Game review: Alice: Madness Returns

Alice: Madness Returns is set 10 years after the original game. Photo / Supplied
Alice: Madness Returns is set 10 years after the original game. Photo / Supplied

It's back down the rabbit hole in Alice: Madness Returns, the follow-up to the 2000 cult hit that took Lewis Carroll's classic tale of Wonderland to a very dark place.

The new game is set about a decade after the original. Alice has traded the confines of Rutledge Asylum for a London orphanage but she's still a very troubled young lady, haunted by a dark past.

You start out in drab old London but soon make your way back to Wonderland.

And what a wonder it is: while the game's graphics are technically dated, its art design is impressive.

You'll journey through Avatar-esque forests, icy tundras, steampunk-inspired floating factories and a whole host of other creative and colourful environments, meeting familiar faces like the delightful Cheshire Cat.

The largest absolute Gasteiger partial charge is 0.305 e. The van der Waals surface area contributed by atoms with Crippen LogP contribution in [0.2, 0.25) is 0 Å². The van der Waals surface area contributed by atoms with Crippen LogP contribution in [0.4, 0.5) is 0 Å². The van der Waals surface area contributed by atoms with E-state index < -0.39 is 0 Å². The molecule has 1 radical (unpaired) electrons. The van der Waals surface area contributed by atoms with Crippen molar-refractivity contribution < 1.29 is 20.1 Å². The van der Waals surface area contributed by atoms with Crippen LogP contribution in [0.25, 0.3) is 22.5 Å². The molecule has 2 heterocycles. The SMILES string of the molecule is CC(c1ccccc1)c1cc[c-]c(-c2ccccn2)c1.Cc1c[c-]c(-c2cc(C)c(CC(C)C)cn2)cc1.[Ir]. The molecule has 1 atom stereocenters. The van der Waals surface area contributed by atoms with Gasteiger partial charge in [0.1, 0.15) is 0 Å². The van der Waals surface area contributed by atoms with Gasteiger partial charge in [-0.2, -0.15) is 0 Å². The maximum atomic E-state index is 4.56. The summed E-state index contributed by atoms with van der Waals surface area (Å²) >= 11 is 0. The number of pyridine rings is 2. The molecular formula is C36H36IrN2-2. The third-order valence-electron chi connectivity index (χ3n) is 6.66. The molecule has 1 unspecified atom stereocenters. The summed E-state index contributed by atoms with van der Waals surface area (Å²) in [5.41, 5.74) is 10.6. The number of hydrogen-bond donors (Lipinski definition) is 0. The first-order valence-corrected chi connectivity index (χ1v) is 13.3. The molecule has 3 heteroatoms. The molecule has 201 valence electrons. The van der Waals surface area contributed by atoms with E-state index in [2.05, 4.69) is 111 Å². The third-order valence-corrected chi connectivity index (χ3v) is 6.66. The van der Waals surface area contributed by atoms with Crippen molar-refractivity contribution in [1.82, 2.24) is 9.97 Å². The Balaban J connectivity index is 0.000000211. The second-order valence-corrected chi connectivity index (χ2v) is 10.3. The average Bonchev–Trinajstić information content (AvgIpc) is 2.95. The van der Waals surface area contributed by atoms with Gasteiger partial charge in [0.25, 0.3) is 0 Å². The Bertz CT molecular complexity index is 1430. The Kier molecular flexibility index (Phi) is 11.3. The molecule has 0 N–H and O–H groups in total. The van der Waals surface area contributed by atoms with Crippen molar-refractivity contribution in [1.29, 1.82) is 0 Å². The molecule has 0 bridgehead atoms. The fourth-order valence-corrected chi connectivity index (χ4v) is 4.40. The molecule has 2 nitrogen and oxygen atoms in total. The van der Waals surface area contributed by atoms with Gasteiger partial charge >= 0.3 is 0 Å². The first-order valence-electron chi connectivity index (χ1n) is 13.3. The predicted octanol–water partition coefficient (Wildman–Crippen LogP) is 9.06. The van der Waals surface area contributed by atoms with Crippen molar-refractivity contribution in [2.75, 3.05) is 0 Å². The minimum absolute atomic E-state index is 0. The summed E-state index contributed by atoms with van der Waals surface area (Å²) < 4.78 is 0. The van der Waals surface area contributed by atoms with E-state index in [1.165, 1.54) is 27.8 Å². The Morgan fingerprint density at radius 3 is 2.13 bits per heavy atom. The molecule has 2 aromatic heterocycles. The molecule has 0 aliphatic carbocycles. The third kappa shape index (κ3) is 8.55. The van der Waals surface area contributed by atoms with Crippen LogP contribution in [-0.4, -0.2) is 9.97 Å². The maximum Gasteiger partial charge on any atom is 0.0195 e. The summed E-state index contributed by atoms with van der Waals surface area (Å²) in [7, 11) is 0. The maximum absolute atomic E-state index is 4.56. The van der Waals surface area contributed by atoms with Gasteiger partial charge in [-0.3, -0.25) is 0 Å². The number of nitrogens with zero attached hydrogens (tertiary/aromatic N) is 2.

Unfortunately, Alice: Madness Returns isn't quite as fun to play as it is to look at.

The bulk of the gameplay consists of unspectacular 3D platforming. It's mostly fun but occasionally frustrating, and some sections drag on much too long.

The game also involves some light hacking and slashing, some light shooting and some very light puzzle-solving. Combat is more sophisticated than most platformers but it won't wow you.

The game tries to add some variety with some 2D side-scrolling levels and other minigames but these feel half-baked.

The game's biggest flaw is perhaps its strangely uneven tone: it can't seem to decide whether it's for kids or adults.

Its fairytale roots, cutesy characters, simple puzzles and linear gameplay make it feel like it's aimed firmly at the former. But a smattering of horror and coarse language make it inappropriate for youngsters - while not quite making it a satisfying experience for adults.

Verdict: Alice: Madness Returns looks a treat and is generally fun but should have embraced rather than shied away from its dark side.
Available on: PC, PS3 and Xbox360
Classification: R16

- AAP

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